I have a Master of Social Work and am an empath. I personally found it hard to be a social worker because my feelings of connection with the clients I served were intense. In my experience , being a successful social worker means learning how to make a connection with clients that includes the right level of objectivity or distance. This balance makes it better for you to ask questions and deliver services that help the client gain insight to help themselves. In addition, you don't want your feelings to overwhelm you or your clients. (If you client has to worry about making you sad, then the client can't focus on their needs.)
But have no fear!
Being an emotional person will be a benefit to you in a helping profession. The skill you need to develop is managing your feeling so they don't (a) overwhelm you or your client(s), and (b) you can be in the right place to ask insightful questions/offer resources to help the client develop the answers they need to grow.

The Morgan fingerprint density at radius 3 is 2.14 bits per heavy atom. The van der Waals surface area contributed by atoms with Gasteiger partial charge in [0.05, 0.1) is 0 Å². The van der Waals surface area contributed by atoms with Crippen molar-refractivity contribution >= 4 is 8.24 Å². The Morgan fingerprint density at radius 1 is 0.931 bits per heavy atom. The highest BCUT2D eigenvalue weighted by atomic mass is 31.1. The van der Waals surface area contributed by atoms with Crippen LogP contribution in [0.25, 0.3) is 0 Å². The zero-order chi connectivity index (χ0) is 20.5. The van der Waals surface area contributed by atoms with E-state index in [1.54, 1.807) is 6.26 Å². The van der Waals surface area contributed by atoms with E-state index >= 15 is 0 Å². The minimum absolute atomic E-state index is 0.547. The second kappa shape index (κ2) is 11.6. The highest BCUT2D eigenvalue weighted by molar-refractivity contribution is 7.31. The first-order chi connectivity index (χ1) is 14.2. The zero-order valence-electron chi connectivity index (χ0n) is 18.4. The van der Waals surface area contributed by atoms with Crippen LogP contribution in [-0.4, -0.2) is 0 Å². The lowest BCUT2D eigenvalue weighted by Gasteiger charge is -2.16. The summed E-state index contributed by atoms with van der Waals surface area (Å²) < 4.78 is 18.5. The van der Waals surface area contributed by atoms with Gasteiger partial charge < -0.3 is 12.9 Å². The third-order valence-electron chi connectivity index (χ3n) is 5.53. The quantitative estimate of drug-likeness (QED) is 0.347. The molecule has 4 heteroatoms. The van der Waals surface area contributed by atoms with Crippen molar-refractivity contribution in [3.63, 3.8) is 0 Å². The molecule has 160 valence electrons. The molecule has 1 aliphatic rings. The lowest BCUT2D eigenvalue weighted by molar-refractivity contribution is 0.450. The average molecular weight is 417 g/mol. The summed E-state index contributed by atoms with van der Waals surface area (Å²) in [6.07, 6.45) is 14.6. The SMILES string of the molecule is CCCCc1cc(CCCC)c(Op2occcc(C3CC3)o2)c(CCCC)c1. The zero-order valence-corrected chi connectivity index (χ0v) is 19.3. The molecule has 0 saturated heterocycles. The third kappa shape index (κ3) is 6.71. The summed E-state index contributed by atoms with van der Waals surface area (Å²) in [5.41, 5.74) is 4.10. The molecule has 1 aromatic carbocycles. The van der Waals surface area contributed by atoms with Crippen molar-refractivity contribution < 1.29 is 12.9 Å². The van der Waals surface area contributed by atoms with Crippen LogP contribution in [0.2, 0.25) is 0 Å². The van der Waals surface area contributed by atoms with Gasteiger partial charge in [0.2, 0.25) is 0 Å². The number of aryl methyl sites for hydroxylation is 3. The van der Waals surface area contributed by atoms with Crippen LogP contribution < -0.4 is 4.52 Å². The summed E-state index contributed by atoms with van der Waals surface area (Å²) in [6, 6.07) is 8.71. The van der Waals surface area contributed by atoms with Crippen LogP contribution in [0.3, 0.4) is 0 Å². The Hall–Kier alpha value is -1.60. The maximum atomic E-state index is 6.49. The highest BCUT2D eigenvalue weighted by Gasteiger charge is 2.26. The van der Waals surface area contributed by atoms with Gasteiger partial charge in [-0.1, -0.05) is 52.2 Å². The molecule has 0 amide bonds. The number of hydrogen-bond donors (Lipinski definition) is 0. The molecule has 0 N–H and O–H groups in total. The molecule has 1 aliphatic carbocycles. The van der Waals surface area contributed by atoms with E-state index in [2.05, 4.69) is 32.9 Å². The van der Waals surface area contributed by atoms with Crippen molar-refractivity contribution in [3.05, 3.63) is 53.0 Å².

In social work, there is something called "supervision." This is a formal process where someone more senior to you offers you regular "therapy" focused on your work/client life. The point is to help you process your feelings about and in relation to your clients so you can be a better helper to them. I remember one time when I was working with with homeless people - I felt guilty because I had a home and money in the bank. I talked with my supervisor about it and she helped me see that my role was to make sure my clients had the same privileges that I did. This supervision helped me transform my guilt into a renewed commitment to helping my clients achieve their goals of housing and financial success.